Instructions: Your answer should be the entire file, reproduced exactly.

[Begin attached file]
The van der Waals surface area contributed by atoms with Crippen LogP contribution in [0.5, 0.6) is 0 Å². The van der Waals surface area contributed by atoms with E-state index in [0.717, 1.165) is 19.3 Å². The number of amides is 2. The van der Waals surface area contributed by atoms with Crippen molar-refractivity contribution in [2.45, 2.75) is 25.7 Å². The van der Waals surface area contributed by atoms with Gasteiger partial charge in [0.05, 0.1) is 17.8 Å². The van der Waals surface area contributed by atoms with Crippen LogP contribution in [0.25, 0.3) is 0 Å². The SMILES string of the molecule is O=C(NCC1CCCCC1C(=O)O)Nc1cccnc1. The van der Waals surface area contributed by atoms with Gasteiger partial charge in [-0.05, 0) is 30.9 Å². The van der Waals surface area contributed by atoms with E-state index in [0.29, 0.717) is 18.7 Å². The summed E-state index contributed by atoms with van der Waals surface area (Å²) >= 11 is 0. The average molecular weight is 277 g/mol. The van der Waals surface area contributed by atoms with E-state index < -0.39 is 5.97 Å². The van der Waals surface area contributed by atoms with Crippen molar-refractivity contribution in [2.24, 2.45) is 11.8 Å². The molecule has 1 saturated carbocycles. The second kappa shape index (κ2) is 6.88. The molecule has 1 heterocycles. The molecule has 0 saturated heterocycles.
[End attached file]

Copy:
The van der Waals surface area contributed by atoms with Crippen LogP contribution in [0.5, 0.6) is 0 Å². The van der Waals surface area contributed by atoms with E-state index in [0.717, 1.165) is 19.3 Å². The number of amides is 2. The van der Waals surface area contributed by atoms with Crippen molar-refractivity contribution in [2.45, 2.75) is 25.7 Å². The van der Waals surface area contributed by atoms with Gasteiger partial charge in [0.05, 0.1) is 17.8 Å². The van der Waals surface area contributed by atoms with Crippen LogP contribution in [0.25, 0.3) is 0 Å². The SMILES string of the molecule is O=C(NCC1CCCCC1C(=O)O)Nc1cccnc1. The van der Waals surface area contributed by atoms with Gasteiger partial charge in [-0.05, 0) is 30.9 Å². The van der Waals surface area contributed by atoms with E-state index in [0.29, 0.717) is 18.7 Å². The summed E-state index contributed by atoms with van der Waals surface area (Å²) >= 11 is 0. The average molecular weight is 277 g/mol. The van der Waals surface area contributed by atoms with E-state index < -0.39 is 5.97 Å². The van der Waals surface area contributed by atoms with Crippen molar-refractivity contribution in [2.24, 2.45) is 11.8 Å². The molecule has 1 saturated carbocycles. The second kappa shape index (κ2) is 6.88. The molecule has 1 heterocycles. The molecule has 0 saturated heterocycles.